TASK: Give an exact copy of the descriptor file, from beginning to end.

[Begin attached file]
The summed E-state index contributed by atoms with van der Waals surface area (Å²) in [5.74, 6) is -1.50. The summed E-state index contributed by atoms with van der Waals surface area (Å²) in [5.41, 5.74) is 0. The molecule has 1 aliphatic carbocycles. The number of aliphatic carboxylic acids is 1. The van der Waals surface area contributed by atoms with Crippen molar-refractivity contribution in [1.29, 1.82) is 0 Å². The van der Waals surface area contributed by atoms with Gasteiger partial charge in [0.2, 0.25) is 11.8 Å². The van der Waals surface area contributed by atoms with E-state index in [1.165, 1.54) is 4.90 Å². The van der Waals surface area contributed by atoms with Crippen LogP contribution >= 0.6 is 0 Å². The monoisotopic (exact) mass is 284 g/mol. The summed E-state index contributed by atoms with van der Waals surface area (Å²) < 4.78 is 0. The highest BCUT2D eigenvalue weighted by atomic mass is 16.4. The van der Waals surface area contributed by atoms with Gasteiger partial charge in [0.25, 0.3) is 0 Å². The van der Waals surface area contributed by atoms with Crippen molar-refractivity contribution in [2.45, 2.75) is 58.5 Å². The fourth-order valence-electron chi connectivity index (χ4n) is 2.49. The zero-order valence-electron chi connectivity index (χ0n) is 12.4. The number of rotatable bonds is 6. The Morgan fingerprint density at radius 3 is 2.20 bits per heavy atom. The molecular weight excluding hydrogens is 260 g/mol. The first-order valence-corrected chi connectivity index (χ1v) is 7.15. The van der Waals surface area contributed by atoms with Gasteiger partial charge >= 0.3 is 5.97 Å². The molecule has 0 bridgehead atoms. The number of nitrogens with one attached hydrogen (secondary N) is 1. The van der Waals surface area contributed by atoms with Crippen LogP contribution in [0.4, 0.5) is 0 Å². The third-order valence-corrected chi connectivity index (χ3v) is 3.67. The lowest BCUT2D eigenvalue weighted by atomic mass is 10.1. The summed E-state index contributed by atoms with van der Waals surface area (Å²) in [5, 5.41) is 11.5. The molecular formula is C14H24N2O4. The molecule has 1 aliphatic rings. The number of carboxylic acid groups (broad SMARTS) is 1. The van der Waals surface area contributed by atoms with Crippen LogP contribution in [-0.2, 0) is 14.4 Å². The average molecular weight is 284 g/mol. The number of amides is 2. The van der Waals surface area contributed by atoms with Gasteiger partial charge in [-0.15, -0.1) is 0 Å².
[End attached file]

The summed E-state index contributed by atoms with van der Waals surface area (Å²) in [5.74, 6) is -1.50. The summed E-state index contributed by atoms with van der Waals surface area (Å²) in [5.41, 5.74) is 0. The molecule has 1 aliphatic carbocycles. The number of aliphatic carboxylic acids is 1. The van der Waals surface area contributed by atoms with Crippen molar-refractivity contribution in [1.29, 1.82) is 0 Å². The van der Waals surface area contributed by atoms with Gasteiger partial charge in [0.2, 0.25) is 11.8 Å². The van der Waals surface area contributed by atoms with E-state index in [1.165, 1.54) is 4.90 Å². The van der Waals surface area contributed by atoms with Crippen LogP contribution >= 0.6 is 0 Å². The monoisotopic (exact) mass is 284 g/mol. The summed E-state index contributed by atoms with van der Waals surface area (Å²) < 4.78 is 0. The highest BCUT2D eigenvalue weighted by atomic mass is 16.4. The van der Waals surface area contributed by atoms with Gasteiger partial charge in [0.25, 0.3) is 0 Å². The van der Waals surface area contributed by atoms with Crippen molar-refractivity contribution in [2.45, 2.75) is 58.5 Å². The fourth-order valence-electron chi connectivity index (χ4n) is 2.49. The zero-order valence-electron chi connectivity index (χ0n) is 12.4. The number of rotatable bonds is 6. The Morgan fingerprint density at radius 3 is 2.20 bits per heavy atom. The molecular weight excluding hydrogens is 260 g/mol. The first-order valence-corrected chi connectivity index (χ1v) is 7.15. The van der Waals surface area contributed by atoms with Gasteiger partial charge >= 0.3 is 5.97 Å². The molecule has 0 bridgehead atoms. The number of nitrogens with one attached hydrogen (secondary N) is 1. The van der Waals surface area contributed by atoms with Crippen LogP contribution in [0.4, 0.5) is 0 Å². The third-order valence-corrected chi connectivity index (χ3v) is 3.67. The lowest BCUT2D eigenvalue weighted by atomic mass is 10.1. The summed E-state index contributed by atoms with van der Waals surface area (Å²) in [5, 5.41) is 11.5. The molecular formula is C14H24N2O4. The molecule has 1 aliphatic rings. The number of carboxylic acid groups (broad SMARTS) is 1. The van der Waals surface area contributed by atoms with Crippen LogP contribution in [-0.2, 0) is 14.4 Å². The average molecular weight is 284 g/mol. The number of amides is 2. The van der Waals surface area contributed by atoms with Gasteiger partial charge in [-0.15, -0.1) is 0 Å².